Five things to do with your frozen turkey (besides cooking it)
Well, you should probably just cook it.
There you are, looking down at an 18-pound frozen turkey. Suddenly, you realize you are not equipped to cook something like this. Your kitchen is too small, you didn’t budget enough thawing time, and you’re emotionally ill-equipped to juggle holiday meal prep. But you feel like you should do something with your frosty bird. Don’t worry, we’ve got you covered. Here are a few other uses for frozen turkeys.
Note: You probably shouldn’t do most/any of these things.
Deep Fried Explosion
Technically, deep frying a frozen turkey still falls within the realm of cooking. Kinda. If you’re cool with the possibility of burning your house down before dinner.
Thanks to would-be feasters too hungry to go through the arduous process of cooking their turkey in the oven, Thanksgiving day sees three times as many cooking fires as any other day of the year. Deep frying isn’t inherently dangerous, but frozen turkeys and hot oil don’t mix.
When a frozen turkey is introduced to the deep fryer, all that ice and water has to go somewhere. Initially, it goes down, beneath the less dense oil. Moments later, it vaporizes, expanding to 1700 times its original volume, forcing the hot oil to surge over the sides of the fryer and onto the flame below. Boom, inferno. So seriously, if you’re going to deep fry a turkey, take the time to thaw it first—you’ll actually have a dinner to enjoy that way.
Bowling a Butter Ball
You probably have some assorted cans of cranberry sauce and pumpkin puree lying around the house, right? With a little set up (and a long, smooth surface) you’ll be turkey bowling in no time.
The details are hazy, but turkey bowling seems to have been invented in the late 1980s. Originally played after-hours in supermarket aisles by grocery store clerks, it quickly found a place in Thanksgiving charity events as a novel way to raise money.
With a little practice, you’ll be skilled enough to handle even a “wishbone” situation—what regular bowlers would call a 7-10 split—without stepping over the “fowl line.”
If you’re looking for something a bit more significant to do with your bird, consider conducting some scientific research. Frozen turkeys have provided at least one important medical breakthrough in the past: the link between trans fats and heart disease.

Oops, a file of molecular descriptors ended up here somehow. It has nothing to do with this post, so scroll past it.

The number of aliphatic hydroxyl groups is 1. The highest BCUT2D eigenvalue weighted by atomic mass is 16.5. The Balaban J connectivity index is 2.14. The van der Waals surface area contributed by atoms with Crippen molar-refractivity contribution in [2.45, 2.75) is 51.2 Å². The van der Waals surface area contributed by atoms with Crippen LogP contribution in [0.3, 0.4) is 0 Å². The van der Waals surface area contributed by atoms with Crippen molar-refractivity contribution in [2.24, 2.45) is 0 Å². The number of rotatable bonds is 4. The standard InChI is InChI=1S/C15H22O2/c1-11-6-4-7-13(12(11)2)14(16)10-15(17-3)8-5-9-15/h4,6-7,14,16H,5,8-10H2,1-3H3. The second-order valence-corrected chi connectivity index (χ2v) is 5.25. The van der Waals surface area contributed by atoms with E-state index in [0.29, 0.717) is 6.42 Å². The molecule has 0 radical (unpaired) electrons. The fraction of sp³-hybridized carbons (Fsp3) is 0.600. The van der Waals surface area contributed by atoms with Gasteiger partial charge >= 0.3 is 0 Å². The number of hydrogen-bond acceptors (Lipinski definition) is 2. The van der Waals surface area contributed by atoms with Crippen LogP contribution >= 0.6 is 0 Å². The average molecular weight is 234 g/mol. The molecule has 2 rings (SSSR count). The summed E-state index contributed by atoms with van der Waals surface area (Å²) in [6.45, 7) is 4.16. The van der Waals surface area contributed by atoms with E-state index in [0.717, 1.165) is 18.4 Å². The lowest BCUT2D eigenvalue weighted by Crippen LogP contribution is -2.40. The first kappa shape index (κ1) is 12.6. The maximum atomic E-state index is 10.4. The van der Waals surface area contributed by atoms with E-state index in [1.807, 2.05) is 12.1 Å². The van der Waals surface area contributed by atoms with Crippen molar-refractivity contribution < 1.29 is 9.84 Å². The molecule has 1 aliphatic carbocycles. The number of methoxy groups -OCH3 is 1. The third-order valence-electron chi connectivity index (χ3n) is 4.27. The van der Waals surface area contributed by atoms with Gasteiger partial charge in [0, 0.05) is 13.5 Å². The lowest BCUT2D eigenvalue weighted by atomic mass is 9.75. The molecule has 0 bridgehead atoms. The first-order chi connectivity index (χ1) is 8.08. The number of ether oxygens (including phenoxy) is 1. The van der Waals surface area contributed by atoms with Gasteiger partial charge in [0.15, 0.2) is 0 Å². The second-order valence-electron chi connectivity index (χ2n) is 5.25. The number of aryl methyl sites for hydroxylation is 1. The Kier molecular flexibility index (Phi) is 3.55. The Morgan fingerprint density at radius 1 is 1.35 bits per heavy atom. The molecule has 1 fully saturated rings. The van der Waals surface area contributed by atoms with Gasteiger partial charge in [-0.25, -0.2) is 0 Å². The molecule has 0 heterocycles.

In the 1940s, when the science of freezing food was taking off, a researcher named Fred Kummerow fed turkeys different diets before slaughtering and placing them in cold storage. He was trying to figure out how to make a better tasting frozen bird, and he found that traditional diets of linseed meal didn’t preserve the birds’ fat deposits as well as cornmeal diets did. This meant that turkeys fed a traditional diet would quickly develop a rancid flavor, even after freezing.
Kummerow’s experiments with frozen turkeys led him to devote his life’s work to understanding the links between diet and fat preservation. In 1957, he discovered that high amounts of trans fats were a major cause of heart disease. So put your frozen turkey under a microscope—your poultry could be hiding another big scientific breakthrough.
Humans aren’t the only ones with an appetite for turkey. But at least we don’t eat them whole, coming at us at 900 miles an hour. That’s the preferred method of ingestion for airplanes, thanks to air guns like the U.S. Air Force’s AEDC Ballistic Range S-3.
These ‘chicken cannons’ – as the name implies — commonly use dead chickens to test the integrity of aircraft, although they regularly use turkeys and geese as well. Ingestion tests see these birds (frozen or thawed, depending on the specific test) fired straight into a running jet engine to ensure a midair bird-strike can’t cripple the airplane. It’s also an efficient way to shred your uneaten turkey for Thanksgiving leftovers.
Murder Most Fowl
Okay, so a frozen turkey has never been used as a murder weapon (or maybe they’re just the secret to a perfectly concealed crime, who can say). But assaults with frozen turkeys are on the rise. Beginning with a few isolated cases back in the 1940s, the popularity of these unorthodox weapons rose as frozen turkeys became more commonplace. Now, these cases are an almost annual occurrence.
In one example of quick thinking, bystanders fended off a man attempting to steal a woman’s car in a grocery store parking lot by hitting him over the head with the turkey the woman had just bought. In another situation, police were unable to confiscate the turkey a man had used to shove his girlfriend with because it was roasting in the oven.
Honorary Mention: Freezing Begins Before Conception
It’s fitting that so many of the turkeys that end up on Thanksgiving tables end their journey thawing from a deep freeze. It’s how all of them began, as well: frozen as semen. According to the (very comprehensive) paper “The history of artificial insemination: Selected notes and notables,” artificial insemination is used 100 percent of the time for turkey breeding because of “the ease of collecting poultry semen, and proximity of hens on large breeding farms” and also because “mating is difficult.” Whatever the reasons, it certainly brings a turkey’s life full circle.